Four costly issues to take seriously after the home inspectionOriginally posted in The Columbus Dispatch
OK, homebuyers: You love the house, but the inspection turns up a hornets’ nest of problems — including actual hornets’ nests.
The seller has to fix the problems, right?
Sellers are under no obligation to make any repairs to a home. In today’s market in particular, where sellers hold the upper hand, owners might tell demanding potential buyers to take a hike.
Likewise, sellers are under no obligation to bring a house "up to code.” Building codes change constantly, and homes built more than a decade ago stand an excellent chance of not complying with some part of the current rules. But that doesn’t mean sellers are required to update the home.
Even though sellers are not required to make repairs, they might have an incentive to help fix a problem uncovered in an inspection because they must disclose that discovery to the buyer.
In addition, if the problem is severe enough, such as a bowed foundation or faulty electrical wiring, sellers may not be able to sell the house because the shortcomings will prevent buyers from securing financing or insurance for the house.
No matter who pays for the repairs, experts say certain problems should be addressed immediately — before buyers move in.
Here are the top four troublemakers:
Damaged foundation. A foundation is the bedrock of the house upon which everything rests.
Walk past the hairline cracks in the foundation wall. Those are a normal sign of settling. But large cracks, dramatically uneven blocks or bowed walls suggest potentially catastrophic and expensive issues.
Experts caution against moving forward on a deal until a structural engineer examines the foundation and recommends a fix.
Repairing a leak in a basement wall may be as simple as cleaning gutters to prevent water from soaking the soil outside the foundation. But repairing a bowed or seriously damaged foundation could run into tens of thousands of dollars.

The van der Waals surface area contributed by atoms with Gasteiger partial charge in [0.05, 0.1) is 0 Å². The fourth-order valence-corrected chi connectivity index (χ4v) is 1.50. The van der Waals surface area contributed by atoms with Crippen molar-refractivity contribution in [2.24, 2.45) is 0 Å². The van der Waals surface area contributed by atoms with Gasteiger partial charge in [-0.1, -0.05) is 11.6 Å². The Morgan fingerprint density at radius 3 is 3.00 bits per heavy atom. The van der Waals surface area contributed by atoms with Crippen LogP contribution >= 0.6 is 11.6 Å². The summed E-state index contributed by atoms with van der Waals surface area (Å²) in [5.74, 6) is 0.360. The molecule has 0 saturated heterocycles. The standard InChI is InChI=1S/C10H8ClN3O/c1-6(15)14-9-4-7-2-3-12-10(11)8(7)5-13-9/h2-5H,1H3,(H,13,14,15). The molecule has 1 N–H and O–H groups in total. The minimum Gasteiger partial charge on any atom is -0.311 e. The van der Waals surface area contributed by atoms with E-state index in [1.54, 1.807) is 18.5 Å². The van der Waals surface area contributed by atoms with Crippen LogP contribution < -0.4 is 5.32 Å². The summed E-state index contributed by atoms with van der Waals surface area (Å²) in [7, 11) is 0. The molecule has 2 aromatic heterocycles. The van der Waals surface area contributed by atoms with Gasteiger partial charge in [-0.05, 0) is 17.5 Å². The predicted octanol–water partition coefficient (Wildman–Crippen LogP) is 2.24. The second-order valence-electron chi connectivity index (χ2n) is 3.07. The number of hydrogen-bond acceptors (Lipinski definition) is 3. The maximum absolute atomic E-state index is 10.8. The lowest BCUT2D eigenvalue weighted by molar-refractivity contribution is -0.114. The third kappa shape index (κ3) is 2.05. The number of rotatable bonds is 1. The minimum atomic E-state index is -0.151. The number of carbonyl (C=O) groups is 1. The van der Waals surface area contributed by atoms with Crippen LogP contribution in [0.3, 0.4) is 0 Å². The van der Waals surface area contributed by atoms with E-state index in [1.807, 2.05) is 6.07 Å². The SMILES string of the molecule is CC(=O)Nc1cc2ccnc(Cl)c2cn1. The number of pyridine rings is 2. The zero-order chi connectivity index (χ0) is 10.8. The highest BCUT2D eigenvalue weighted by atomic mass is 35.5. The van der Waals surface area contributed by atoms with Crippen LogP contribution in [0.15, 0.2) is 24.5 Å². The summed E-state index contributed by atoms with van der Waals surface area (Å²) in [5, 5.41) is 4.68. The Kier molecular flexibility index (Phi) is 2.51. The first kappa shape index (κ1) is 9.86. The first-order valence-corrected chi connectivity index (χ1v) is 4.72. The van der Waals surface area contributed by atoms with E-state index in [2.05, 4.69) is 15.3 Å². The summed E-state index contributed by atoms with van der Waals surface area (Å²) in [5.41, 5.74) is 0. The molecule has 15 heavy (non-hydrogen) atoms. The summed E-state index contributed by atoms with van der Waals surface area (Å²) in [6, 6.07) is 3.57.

"It could be very serious to repair," said Frank Lesh, executive director of the American Society of Home Inspectors, a Chicago-based trade group that represents 7,700 inspectors across the nation. "The cost to repair really depends. It’s not like a furnace."
Mold. Mold is routine in bathrooms, kitchens, laundry rooms and anywhere else water is present. But large patches of mold should be remedied and diagnosed before the moving van arrives.
Mold not only leads to respiratory problems, it also means water is entering and collecting in a house. While the mold should be cleaned, the source of the mold must be addressed.
“If mold is on a tile or a hard surface, it can almost always be cleaned up with bleach and water,” Lesh said. “But in a basement, or on drywall, you can’t scrub it clean. What you see on the surface could be much worse behind the surface. ... You don’t want someone just to come in and replace the drywall; you have to find the source of the water."
Bad wiring. One of the simplest problems to spot in a home is knob-and-tube wiring, the exposed wire anchored by porcelain posts common in homes built from the 1880s to the 1930s.
Although the system can work well, inspectors recommend replacing it for several safety reasons, including the fact that the circuit isn't grounded, and the wires are sometimes covered in cloth that frays with age. Some insurers will not insure homes with knob-and-tube systems.
Do-it-yourself electrical projects can especially be red flags, experts say.
"I’ve seen electrical systems that I don’t know how they didn’t catch fire," said Dave Argabright, owner of Attic to Sidewalk Home Inspections in Pickaway County. "Everything in the world is wrong with them."
Pests. Mice and cockroaches can be dealt with. But termites, carpenter ants and powderpost beetles are another breed of problem. They can dangerously chew away on the wood that holds a home together.
Inspectors who spot signs of insect damage will frequently recommend a pest expert to more precisely identify the severity of the infestation. Before sealing the deal, buyers should know the extent of the pest damage and the cost to remedy it.
Inspectors see their jobs as simply reporting facts, not offering counsel. But when young buyers head blithely into a money pit, Argabright steps in.
"I don’t tell them to not buy or to buy the house, except on rare conditions, when I see kids with rose-colored glasses. They don’t know what they’re getting into. I try to emphasize that they will have thousands of dollars in these repairs."
Date : 8/14/2016